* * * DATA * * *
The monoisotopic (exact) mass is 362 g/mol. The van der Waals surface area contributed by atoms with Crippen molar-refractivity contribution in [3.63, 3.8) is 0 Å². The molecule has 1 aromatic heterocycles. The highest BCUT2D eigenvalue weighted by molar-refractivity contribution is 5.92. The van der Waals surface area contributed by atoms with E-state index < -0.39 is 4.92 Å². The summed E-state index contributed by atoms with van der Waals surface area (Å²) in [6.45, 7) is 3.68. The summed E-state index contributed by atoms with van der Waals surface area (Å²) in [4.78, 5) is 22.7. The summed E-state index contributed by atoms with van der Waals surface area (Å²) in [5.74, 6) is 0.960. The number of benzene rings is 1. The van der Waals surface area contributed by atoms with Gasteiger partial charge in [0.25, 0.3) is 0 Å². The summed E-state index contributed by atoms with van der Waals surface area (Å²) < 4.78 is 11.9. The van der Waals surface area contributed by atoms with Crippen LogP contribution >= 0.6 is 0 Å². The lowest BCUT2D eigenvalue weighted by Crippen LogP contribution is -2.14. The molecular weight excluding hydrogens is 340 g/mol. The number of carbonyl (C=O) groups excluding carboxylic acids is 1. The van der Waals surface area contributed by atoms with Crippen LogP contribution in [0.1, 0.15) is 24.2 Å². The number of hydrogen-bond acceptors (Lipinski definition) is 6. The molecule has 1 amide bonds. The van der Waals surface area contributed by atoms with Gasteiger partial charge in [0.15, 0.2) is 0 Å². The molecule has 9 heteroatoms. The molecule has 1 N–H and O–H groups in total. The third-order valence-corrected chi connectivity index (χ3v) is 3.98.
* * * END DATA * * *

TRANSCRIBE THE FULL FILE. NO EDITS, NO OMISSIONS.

The monoisotopic (exact) mass is 362 g/mol. The van der Waals surface area contributed by atoms with Crippen molar-refractivity contribution in [3.63, 3.8) is 0 Å². The molecule has 1 aromatic heterocycles. The highest BCUT2D eigenvalue weighted by molar-refractivity contribution is 5.92. The van der Waals surface area contributed by atoms with E-state index < -0.39 is 4.92 Å². The summed E-state index contributed by atoms with van der Waals surface area (Å²) in [6.45, 7) is 3.68. The summed E-state index contributed by atoms with van der Waals surface area (Å²) in [4.78, 5) is 22.7. The summed E-state index contributed by atoms with van der Waals surface area (Å²) in [5.74, 6) is 0.960. The number of benzene rings is 1. The van der Waals surface area contributed by atoms with Gasteiger partial charge in [0.25, 0.3) is 0 Å². The summed E-state index contributed by atoms with van der Waals surface area (Å²) < 4.78 is 11.9. The van der Waals surface area contributed by atoms with Crippen LogP contribution >= 0.6 is 0 Å². The lowest BCUT2D eigenvalue weighted by Crippen LogP contribution is -2.14. The molecular weight excluding hydrogens is 340 g/mol. The number of carbonyl (C=O) groups excluding carboxylic acids is 1. The van der Waals surface area contributed by atoms with Crippen LogP contribution in [0.1, 0.15) is 24.2 Å². The number of hydrogen-bond acceptors (Lipinski definition) is 6. The molecule has 1 amide bonds. The van der Waals surface area contributed by atoms with Gasteiger partial charge in [0.15, 0.2) is 0 Å². The molecule has 9 heteroatoms. The molecule has 1 N–H and O–H groups in total. The third-order valence-corrected chi connectivity index (χ3v) is 3.98.